-tad


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Honda October 10, 2017 posted by

The Last and the Best? 1994 Honda NSR250R MC28 for Sale

Sometimes, the very final version of a car or motorcycle is a pale shadow of the original, as the years inevitably add pounds and dilute the purity of what made the original example so desirable. But the Honda NSR250R went out with a bang instead of a whimper, at the top of its game, and is considered by many to be the best of the series. The MC28 might have put on a couple pounds compared to the previous MC21, owing largely to that very cool ELF-designed Pro-Arm single-sided swingarm that was heavier than the double-sided aluminum units that preceded it, but the bike was packed with cutting-edge technology.

There were three versions of the MC28, the standard R version, the SE that came with a dry clutch, and the SP that included the dry clutch and a set of lightweight Magtek wheels. This example is the regular R, but all MC28s are pretty special and come standard with that Pro-Arm swingarm, a 90° liquid-cooled two-stroke v-twin and a six-speed cassette gearbox for easy, track-side gearing changes.

The two small combustion chambers were still filled by carburetors, but the charge was ignited by what was probably the most sophisticated electronic control system available on a motorcycle at that time. The fourth iteration of Honda's electronic ignition was called, naturally, "PGM-IV." The system took in sensor input from the throttle position, gear-selection, and rpm to create three-dimensional ignition maps for each cylinder and adjust Honda's RC "Revolutionary Controlled" Valve for maximum power and response.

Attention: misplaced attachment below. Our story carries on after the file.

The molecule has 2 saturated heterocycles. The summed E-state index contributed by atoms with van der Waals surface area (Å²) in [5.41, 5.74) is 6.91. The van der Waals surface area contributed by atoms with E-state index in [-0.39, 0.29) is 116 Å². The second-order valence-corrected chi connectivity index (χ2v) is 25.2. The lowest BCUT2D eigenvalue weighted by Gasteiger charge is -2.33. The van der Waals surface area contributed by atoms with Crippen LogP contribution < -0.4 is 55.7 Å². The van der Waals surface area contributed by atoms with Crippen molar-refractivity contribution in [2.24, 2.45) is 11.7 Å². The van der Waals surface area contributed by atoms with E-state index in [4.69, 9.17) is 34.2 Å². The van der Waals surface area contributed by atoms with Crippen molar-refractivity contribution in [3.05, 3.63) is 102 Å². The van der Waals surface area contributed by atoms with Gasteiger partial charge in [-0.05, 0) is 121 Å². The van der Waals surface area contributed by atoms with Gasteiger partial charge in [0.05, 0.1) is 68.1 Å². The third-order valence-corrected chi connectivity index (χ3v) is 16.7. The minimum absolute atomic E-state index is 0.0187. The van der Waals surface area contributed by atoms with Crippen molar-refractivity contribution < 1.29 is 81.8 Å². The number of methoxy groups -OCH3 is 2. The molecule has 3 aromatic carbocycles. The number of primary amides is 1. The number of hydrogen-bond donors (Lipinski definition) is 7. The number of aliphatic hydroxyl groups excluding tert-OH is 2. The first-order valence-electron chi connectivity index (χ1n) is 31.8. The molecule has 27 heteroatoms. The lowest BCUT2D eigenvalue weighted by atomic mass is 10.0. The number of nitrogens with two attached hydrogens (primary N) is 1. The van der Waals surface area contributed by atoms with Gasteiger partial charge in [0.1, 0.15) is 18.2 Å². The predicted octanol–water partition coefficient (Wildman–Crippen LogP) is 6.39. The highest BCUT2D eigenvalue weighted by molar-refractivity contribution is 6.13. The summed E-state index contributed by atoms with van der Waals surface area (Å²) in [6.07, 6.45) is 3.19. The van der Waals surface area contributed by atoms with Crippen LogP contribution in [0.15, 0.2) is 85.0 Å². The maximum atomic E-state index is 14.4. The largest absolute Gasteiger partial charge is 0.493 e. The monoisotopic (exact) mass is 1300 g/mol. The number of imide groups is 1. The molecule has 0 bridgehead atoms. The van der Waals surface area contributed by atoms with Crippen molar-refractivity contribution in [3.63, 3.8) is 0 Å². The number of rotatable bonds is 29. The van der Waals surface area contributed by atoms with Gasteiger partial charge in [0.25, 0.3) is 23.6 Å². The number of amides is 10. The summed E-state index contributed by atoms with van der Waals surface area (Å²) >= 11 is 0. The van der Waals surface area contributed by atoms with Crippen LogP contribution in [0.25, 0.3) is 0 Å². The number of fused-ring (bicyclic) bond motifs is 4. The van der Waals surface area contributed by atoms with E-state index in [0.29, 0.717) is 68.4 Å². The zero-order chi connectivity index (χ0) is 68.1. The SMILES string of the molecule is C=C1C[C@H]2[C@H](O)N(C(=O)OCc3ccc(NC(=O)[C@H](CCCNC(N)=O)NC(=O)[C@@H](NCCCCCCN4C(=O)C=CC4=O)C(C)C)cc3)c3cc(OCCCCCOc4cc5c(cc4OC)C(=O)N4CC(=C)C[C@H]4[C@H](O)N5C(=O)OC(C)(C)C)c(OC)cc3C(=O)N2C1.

The biggest concern if you're looking at a NSR250 is whether or not it has been de-restricted: power for the Japanese-market 250s was limited to just 45hp, and it can be very difficult to unleash the bike's full potential without the HRC version of the ignition card that functions as the MC28's key. The seller doesn't mention whether or not this bike has already been de-restricted, but it's worth a quick email to the seller as this will affect the value and desirability, especially for anyone interested in riding this little machine in anger.

From the original eBay listing: 1994 Honda NSR250R MC28 for Sale

This is a 94 Honda NSR250 MC28 v-twin 2-stroke sportbike with credit card ignition and only 6000 kilometers (3600 miles). 

Clean North Carolina title with the correct 11 digit VIN. These are quite rare to find in the US as they were originally only sold in Japan, and this is the lowest mileage example I have ever seen here in the US. It is completely stock and all the controls are tight and smooth as you would expect on a low mileage bike. I bought this bike in 2011 after it had been removed from storage, fluids changed/replenished, new tires mounted, and new chain installed. I start it up several times a year and ride it occasionally but I doubt I have put over 200 miles on it since I have owned it. I recently put a new battery in it and disassembled the carbs to clean the bowls and jets out.  It starts and runs as it should.  I don't need to sell this bike but I have a lot of other toys and feel it is time to turn it over for someone else to enjoy if that person is out there. Tool kit is in place and I also have the passenger seat pad.  Rear stand and indoor cover is included.  Has one scuff on the right side of the tail section that has been touched up, and the rear of the right lower is discolored.  Other than that, very minor blemishes only.  Not really interested in any trades.